A stronger baseline we will use is an approach that in addition to selecting the learner, also sets its hyperparameters optimally from a predefined set. More precisely, this baseline performs an exhaustive search over a grid of hyperparameter settings for each of the base learners, discretizing numeric parameters into three points. We refer to this baseline as grid search and note that—as an optimization approach in the joint space of algorithms and hyperparameter settings—it is a simple CASH algorithm. However, it is quite expensive, requiring more than 10,000 CPU hours on each of Gisette, Convex, MNIST, Rot MNIST + BI, and both CIFAR variants, rendering it infeasible to use in most practical applications. (In contrast, we gave Auto-WEKA only 120 CPU hours.)
Table 4.2 (columns four and five) shows the best and worst “oracle performance” on the test set across the classifiers evaluated by grid search. Comparing these performances to the default performance obtained using Ex-Def, we note that in most cases, even WEKA’s best default algorithm could be improved by selecting better hyperparameter settings, sometimes rather substantially: e.g., , in the CIFAR-10 small task, grid search offered a 13% reduction in error over Ex-Def.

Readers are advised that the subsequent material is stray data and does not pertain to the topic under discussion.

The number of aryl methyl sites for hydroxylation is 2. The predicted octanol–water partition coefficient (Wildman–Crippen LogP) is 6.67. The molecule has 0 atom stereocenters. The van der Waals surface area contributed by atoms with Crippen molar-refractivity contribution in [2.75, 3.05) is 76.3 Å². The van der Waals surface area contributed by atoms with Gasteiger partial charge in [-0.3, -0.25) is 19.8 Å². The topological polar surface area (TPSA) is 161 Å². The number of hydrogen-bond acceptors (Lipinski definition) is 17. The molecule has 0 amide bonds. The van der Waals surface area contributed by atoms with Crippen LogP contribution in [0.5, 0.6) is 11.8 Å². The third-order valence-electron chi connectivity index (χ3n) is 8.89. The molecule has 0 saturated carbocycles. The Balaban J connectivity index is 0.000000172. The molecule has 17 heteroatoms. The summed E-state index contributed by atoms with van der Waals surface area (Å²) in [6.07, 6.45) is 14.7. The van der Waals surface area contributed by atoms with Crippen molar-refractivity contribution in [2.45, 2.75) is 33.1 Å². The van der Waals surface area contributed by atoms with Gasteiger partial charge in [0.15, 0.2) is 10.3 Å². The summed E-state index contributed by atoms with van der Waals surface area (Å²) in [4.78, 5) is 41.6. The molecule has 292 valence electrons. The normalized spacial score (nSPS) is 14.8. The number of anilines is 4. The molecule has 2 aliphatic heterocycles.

It has been demonstrated in previous work that, holding the overall time budget constant, grid search is outperformed by random search over the hyperparameter space . Our final baseline, random search, implements such a method, picking algorithms and hyperparameters sampled at random, and computes their performance on the 10 cross-validation folds until it exhausts its time budget. For each dataset, we first used 750 CPU hours to compute the cross-validation performance of randomly sampled combinations of algorithms and hyperparameters. We then simulated runs of random search by sampling combinations without replacement from these results that consumed 120 CPU hours and returning the sampled combination with the best performance.
4.5.2 Results for Cross-Validation Performance
The middle portion of Table 4.2 reports our main results. First, we note that grid search over the hyperparameters of all base-classifiers yielded better results than Ex-Def in 17/21 cases, which underlines the importance of not only choosing the right algorithm but of also setting its hyperparameters well.
However, we note that we gave grid search a very large time budget (often in excess 10,000 CPU hours for each dataset, in total more than 10 CPU years), meaning that it would often be infeasible to use in practice.